Abalones (Haliotis)

Abalone with a live sponge in its shell and a Green Snakelocks anemone during very low tide in January 14, 2013. Photo Pedro PVZ licensed under the Creative Commons.





These sea creatures cling steadfast to rocky surfaces with their broad, muscular foot, submerged by water in the sublittoral, though the Black abalone (Haliotis cracherodii) was common in the intertidal. Abalones reach maturity at a relatively small size. And when they’re adults they lay enormous amounts of eggs, the number increases with their body size – up to as many as 10.000 to 11 million eggs at a time. The larvae must take care of themselves from the beginning and soon search for hard surfaces to settle. The abalones are plant eaters and feed with their minutely toothed ribbon on macroalgae, preferring red or brown algae.


The shell of the abalone is exceptionally strong and is made of microscopic calcium carbonate tiles stacked like bricks. Between the layers of tiles is a clingy protein substance. When the abalone shell is struck, the tiles slide instead of shattering and the protein stretches to absorb the energy of the blow. Material scientists around the world are studying this tiled structure for insight into stronger ceramic products such as body armour.[1]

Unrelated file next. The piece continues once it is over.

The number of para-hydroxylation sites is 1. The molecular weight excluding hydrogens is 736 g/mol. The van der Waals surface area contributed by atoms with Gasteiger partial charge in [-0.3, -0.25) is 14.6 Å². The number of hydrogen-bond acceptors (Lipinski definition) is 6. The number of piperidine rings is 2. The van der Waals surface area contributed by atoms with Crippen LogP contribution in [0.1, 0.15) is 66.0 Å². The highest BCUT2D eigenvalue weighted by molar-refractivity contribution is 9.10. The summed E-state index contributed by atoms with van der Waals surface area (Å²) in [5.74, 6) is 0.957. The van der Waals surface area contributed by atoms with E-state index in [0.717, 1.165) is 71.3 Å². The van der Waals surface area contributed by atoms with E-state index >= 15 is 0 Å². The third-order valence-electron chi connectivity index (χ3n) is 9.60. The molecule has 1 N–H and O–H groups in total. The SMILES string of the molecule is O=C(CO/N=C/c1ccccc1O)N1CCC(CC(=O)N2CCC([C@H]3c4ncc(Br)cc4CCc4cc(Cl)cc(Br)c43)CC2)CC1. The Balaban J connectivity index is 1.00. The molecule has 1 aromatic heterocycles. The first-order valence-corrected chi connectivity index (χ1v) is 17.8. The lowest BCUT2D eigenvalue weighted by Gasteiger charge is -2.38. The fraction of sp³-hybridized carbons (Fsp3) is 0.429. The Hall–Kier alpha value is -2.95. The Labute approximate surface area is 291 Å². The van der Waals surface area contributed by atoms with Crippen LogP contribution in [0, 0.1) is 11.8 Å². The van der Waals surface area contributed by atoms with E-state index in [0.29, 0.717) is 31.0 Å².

Abalones are one of the many classes of organism threatened with extinction due to overfishing and the acidification of oceans from anthropogenic carbon dioxide,[2] as reduced pH in the water erodes their shells. It is predictedt hat abalones will become extinct in the wild within 200 years at current rates of carbon dioxide production.[3] Today, the White (H. sorenseni), Pink (H. corrugata), and Green abalone (H. fulgens) are on the federal endangered species list.


The Abalones vary in size, like the "Most Beautiful Abalone" (Haliotis pulcherrima) ranging from 1.8 to 4 cm, while the Red abalone (Haliotis rufescens) is the largest

of the genus at 30 cm.[4]

1 Lin & Meyers 2005, p. 27 & 38: https://www.sciencedirect.com/science/article/abs/pii/S0921509304008809?via%3Dihub.

2 Byrne et al. 2011 https://royalsocietypublishing.org/doi/full/10.1098/rspb.2010.2404.

3 Ocean acidification https://ocean.si.edu/ocean-life/invertebrates/ocean-acidification.

4 Hoiberg, Dale H., ed. (1993). Encyclopædia Britannica. p. 7.